Simply put, Gale’s technique was to first destroy the patients ’own bone marrow and plant a stranger to them. The mistake was that for successful transplantation of someone else’s bone marrow, 36 parameters were necessary, and so that at least 18 of them were matched between the bone marrow of the donor and recipient. In Moscow, at best, 5-6 parameters coincided, and therefore the brain did not take root, and the patients died.

In Kiev, they worked almost the same way, planting someone else's bone marrow. But the fact is that at that time in Ukraine there was the oldest and richest bone marrow bank in the USSR, which was collected since 1936. He gave an opportunity for a large selection.

In June 1986, Dr. Gale came to Kiev for a visit. Doctors, professors, hematologists asked Gail questions, he could not answer almost any of them. Everyone was very shocked. Then, a few years later, it turned out that this man had no medical education and had no right to touch the sick at all.


From the memoirs of Peter Chavrey


- Doctors worked with us differently than in Moscow. There they were afraid of the guys, shied away from them. Doctors came to them in protective clothing, as in spacesuits. In the early days, no one gave them a dropper, and for two weeks they gave some pills. They settled on the boxes. And the doctors were talking to us. Then the chief physician of the Moscow hospital No. 6 Guskova, together with the American professor Gale, flew to us to see how Kinzelsky treats us. Our doctor wore only a dressing gown, and they went in their spacesuits, were afraid of Ukrainian radiation. Leonid Petrovich takes a card from everyone and reads out what our name is, what kind of tests we have. I was struck by how Gail approaches me and through the translator says, they say, this one will last seven years. And he gave his brother, Leonid, from 3 to 5 years. And my brother lived another 25 years, and I'm still alive. And the guys in Moscow remained in the cemetery. After the head physician of the Moscow hospital Guskova Angelina Konstantinovna removed Kinzelsky from his post, he still came to us, saying that he would not leave us. “They forbade me to work independently, and I saved the person,” he said. And Moscow wanted him to work according to the Gale methodology. My brother’s donor brain got accustomed, he began to recover. And they killed people with their experiments. How did it happen that only one person died in us, and in Moscow almost everything? After that, Kinzelsky was reinstated. And Guskova came again and asked him to share his methodology. But he did not give it, Moscow did not receive it, but America received it.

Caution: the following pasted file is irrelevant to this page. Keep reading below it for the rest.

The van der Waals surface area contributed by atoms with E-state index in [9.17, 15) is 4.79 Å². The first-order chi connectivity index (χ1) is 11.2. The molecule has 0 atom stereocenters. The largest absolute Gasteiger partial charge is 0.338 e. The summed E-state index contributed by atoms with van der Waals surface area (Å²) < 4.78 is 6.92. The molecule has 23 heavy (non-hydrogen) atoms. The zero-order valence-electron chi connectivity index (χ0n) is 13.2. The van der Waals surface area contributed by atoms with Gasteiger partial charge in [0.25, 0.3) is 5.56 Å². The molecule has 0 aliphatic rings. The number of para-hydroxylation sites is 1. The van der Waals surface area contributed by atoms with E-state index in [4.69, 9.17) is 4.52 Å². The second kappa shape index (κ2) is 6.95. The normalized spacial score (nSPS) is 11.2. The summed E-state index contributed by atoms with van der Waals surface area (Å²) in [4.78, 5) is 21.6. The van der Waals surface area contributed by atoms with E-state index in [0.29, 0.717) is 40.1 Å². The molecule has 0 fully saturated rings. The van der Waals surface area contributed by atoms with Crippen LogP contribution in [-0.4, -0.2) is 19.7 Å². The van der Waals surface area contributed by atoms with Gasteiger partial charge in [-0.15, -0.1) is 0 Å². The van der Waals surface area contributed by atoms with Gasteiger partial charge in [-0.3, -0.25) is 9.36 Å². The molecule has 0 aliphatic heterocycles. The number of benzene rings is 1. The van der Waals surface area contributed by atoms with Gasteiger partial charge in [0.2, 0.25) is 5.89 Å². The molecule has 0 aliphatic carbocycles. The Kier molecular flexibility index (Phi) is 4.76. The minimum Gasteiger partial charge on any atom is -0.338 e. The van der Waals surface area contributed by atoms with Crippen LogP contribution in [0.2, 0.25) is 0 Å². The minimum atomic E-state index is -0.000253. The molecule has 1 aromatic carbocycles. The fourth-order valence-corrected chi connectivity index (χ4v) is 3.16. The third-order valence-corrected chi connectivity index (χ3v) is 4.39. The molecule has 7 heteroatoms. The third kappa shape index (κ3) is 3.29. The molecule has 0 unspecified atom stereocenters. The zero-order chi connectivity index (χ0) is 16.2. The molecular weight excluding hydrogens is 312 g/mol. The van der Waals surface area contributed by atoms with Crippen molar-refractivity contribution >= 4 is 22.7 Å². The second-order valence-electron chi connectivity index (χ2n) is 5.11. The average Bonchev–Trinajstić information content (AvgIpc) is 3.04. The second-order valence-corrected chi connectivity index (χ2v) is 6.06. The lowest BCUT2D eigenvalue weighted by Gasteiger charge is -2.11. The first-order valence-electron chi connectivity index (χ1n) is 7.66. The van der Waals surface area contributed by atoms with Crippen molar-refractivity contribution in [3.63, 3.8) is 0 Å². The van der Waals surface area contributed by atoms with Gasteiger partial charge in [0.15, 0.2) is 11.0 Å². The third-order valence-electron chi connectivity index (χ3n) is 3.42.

- I was often invited to the Chernobyl Museum when delegations came there. And somehow a group arrived where there were Americans, Canadians. They wanted to listen to live participants in the events. And at the end of the conversation, an African-American gets up and says that he wants to ask me a question. And the translator conveys: “You spoke very beautifully about Leonid Kinzelsky, but did you know Igor Kinzelsky?” I answer that no, I don’t know. He smiled, and said: "But I know." And after the meeting he came up to me and said that Igor was the son of Leonid Petrovich. “He is the chief radiologist in America,” the man explained.


Professor Kinzelsky was the chief radiologist of Ukraine for 8 years. Two years before the accident, this post was abolished as unnecessary. With a group of colleagues, he developed and filed the author's application "Prevention of ARS at sublethal levels." ARS is an acute radiation sickness. Sub-lethal levels mean deadly levels. The application was filed in 1985 and was studied somewhere for a very long time. In Moscow 6th hospital, its experience was accumulated and in higher medical circles was approved as the only and unmistakable. But when trouble happened, Kinzelsky applied his methodology. As a result, out of 72 patients, 19 were generally withdrawn from the ARS group, and the rest live. Alive, despite the fact that many of them had ARS of the 3rd and 4th degree.

Leonid Petrovich Kindzelsky eventually had metastases in his lungs, from which he died in 1999 at the age of 67.